Italian Plum Jam

Italian Plum Jam by @MariaTiramisuCA | #plumjam #plum #jam #italian #mariatiramisu

Italian Plum Jam. Copyright 2016

Italian plum jam – a deliciously sweet, deep purple-colored jam made with fresh stone fruit


What do you do when someone gives you several pounds of Italian plums? Make jam, of course!

I received these beautiful organic plums from my great uncle recently. He grew them in his backyard.

Fresh Italian Plums by @MariaTiramisuCa | #plum #plums #italianplums #basket #blue #fresh #freshplums #mariatiramisu

Fresh Italian Plums. Copyright 2016


Ingredients matter when you make plum jam. I used homegrown organic fresh fruit for this recipe, and you can really taste the difference. A touch of vanilla, compliments the mellow plum flavor, while the lemon juice helps to cut the sweetness a bit. Nectarines or strawberries would also pair well with plums.

Pectin vs. Pectin-Free

Certo pectin crystals, lemon juice, and sugar are used in this recipe to preserve the jam, and extend its shelf life. Keep in mind that pectin-free jam recipes are stored up to 3 weeks in the refrigerator, but this jam recipe can be stored for several months, and only has to be refrigerated after the jar is opened.

Jars and sterilization

Jar size also matters when you make jam. It’s best to use 4 pint-sized (2 cup) jars for this recipe.

I really love the elegant design of the Collection Elite Wide Mouth Bernardin Jar. It’s the perfect size for storing jam, and for gifting jam to others.

It’s also very important to properly sterilize your jars and lids to remove bacteria, and ensure your food will remain fresh in the vacuum-sealed jars.

What’s your favorite kind of jam? Share your thoughts with me in the Comments section below.

Here’s the recipe.

Italian Plum Jam
Prep time
Cook time
Total time
A delicious homemade plum jam. Enjoy this firm jam on your toast, or give it as a gift.
Recipe type: Jam
Cuisine: Italian
Yield: 4 jars of jam, two cups per jar
  • 9 cups firm semi-ripe Italian plums, pitted and diced
  • 6 cups granulated white sugar
  • 1 package Certo pectin crystals (for homemade jams and jellies), about ¼ cup
  • Fresh juice of 1 large lemon
  • 2 teaspoons vanilla extract (optional)
  • 4 pint-sized glass mason jars (2 cups per jar)
  1. Mix diced plums, sugar, and Certo pectin crystals in a large bowl with your hands (or a rubber spatula) for 30 seconds. Cover bowl with plastic wrap, and refrigerate overnight to release the juices from the plums (max 24 hours).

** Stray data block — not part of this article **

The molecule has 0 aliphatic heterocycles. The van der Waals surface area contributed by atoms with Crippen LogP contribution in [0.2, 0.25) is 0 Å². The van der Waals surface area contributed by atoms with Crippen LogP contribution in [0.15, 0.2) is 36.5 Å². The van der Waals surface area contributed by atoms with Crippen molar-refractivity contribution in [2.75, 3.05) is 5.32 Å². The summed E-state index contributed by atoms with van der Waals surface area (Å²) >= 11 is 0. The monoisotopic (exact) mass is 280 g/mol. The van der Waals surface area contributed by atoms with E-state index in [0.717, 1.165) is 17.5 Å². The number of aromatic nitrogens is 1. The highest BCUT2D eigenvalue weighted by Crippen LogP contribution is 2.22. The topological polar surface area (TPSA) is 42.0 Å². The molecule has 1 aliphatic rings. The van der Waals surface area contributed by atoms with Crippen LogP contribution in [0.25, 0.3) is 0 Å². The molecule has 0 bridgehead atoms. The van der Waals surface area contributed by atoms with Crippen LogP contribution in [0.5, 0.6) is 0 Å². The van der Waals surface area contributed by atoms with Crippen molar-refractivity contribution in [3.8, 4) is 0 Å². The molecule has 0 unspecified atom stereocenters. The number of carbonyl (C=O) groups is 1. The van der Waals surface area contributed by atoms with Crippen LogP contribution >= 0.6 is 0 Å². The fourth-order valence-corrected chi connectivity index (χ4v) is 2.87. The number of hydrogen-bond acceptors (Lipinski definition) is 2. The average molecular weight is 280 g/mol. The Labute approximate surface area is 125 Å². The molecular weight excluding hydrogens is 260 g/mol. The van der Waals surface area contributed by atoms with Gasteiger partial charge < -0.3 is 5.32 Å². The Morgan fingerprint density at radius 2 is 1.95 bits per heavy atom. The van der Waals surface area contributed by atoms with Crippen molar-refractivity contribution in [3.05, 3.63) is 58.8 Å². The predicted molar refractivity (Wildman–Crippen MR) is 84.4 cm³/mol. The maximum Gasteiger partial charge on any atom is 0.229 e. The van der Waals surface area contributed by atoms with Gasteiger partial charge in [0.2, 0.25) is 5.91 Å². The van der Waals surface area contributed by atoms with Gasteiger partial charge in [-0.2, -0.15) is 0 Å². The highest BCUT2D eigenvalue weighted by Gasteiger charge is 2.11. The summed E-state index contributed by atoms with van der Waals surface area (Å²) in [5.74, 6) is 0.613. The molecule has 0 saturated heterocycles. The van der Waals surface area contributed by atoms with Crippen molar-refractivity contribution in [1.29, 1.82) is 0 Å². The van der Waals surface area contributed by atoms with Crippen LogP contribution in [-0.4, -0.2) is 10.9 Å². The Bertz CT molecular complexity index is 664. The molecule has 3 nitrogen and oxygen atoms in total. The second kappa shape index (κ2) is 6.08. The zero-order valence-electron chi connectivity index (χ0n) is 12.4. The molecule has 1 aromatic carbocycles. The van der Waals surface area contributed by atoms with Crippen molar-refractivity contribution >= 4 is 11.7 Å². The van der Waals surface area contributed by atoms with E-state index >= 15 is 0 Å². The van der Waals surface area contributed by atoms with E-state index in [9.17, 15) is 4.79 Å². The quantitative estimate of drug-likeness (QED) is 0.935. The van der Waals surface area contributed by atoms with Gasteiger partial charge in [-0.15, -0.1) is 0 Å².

2. Place 3 metal spoons in the freezer.
  3. Clean 4 glass mason jars and lids in warm, soapy water, and rinse well. Place lids in warm water until ready to be used. Keep the sterilized glass jars in a warm oven until it's time to fill the jars.
  4. Scrape the contents of the bowl into a large 12-inch non-stick sauce pot. Stir in the lemon juice and vanilla extract.
  5. Bring to a rolling boil on high heat, and cook for 1 minute. Reduce heat to medium, and simmer for 30 to 40 minutes, or until the plums are softened, and the mixture is reduced by ⅓. As it simmers, stir occasionally, and spoon away the gunky foam which floats up and near the side of the pan (for a shinier and smoother jam).
  6. To test the consistency of the mixture, turn off the heat and drop a teaspoon of the simmering jam mixture onto a frozen metal spoon, and return the spoon to the freezer. Check the spoon after 5 minutes. If the jam doesn't slide off easily when the spoon is tilted, it's ready.
  7. Ladle the hot jam into 4 warm mason jars, and wipe the rims with a damp cloth. Cover the jars, and screw on the lids immediately.
  8. Process the closed jars of jam in a boiling hot water bath for 5 minutes according to the jar manufacturer's instructions. (See note 1)
  9. Cool the jars of jam (for 12 to 24 hours) on a tea towel before serving, or storing. You should hear the center of the lids pop when the seals are secured. Make sure the lids are tightly screwed on.
  10. Cooked jam can be stored in unopened jars up to 10 months on a shelf in a dry, cool, dark room. Cooked jam could be frozen up to 8 months. Opened jars should be refrigerated up to 3 weeks.
1. I placed a small cotton tea towel in the stockpot, underneath the glass jars as they boiled in hot water for 5 minutes. The water level was kept below the rim of the jar.

Recipe, photo, and post by Maria Perugini of

To share this recipe on your website, simply rewrite the instructions in your own words, and provide credit with a link to this post. Please mention whether your recipe is "adapted from," or "inspired by" my recipe. The material in this post and website may not be distributed, reproduced, republished, transmitted, or cached, except with the prior written permission of Maria Perugini. Please email Maria at Copyright © 2016 Maria Perugini &

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About the Author

Maria "Tiramisu" Perugini

Maria is a recipe developer, international event & project manager, and world traveller with a background in business. She is the writer and photographer at, the food & travel website she created to share dessert recipes & Italian recipes for curious home cooks. Read more about Maria, and her website.  [CONNECT: Twitter @MariaTiramisuCA  | Instagram | Facebook | Pinterest | Email:] 

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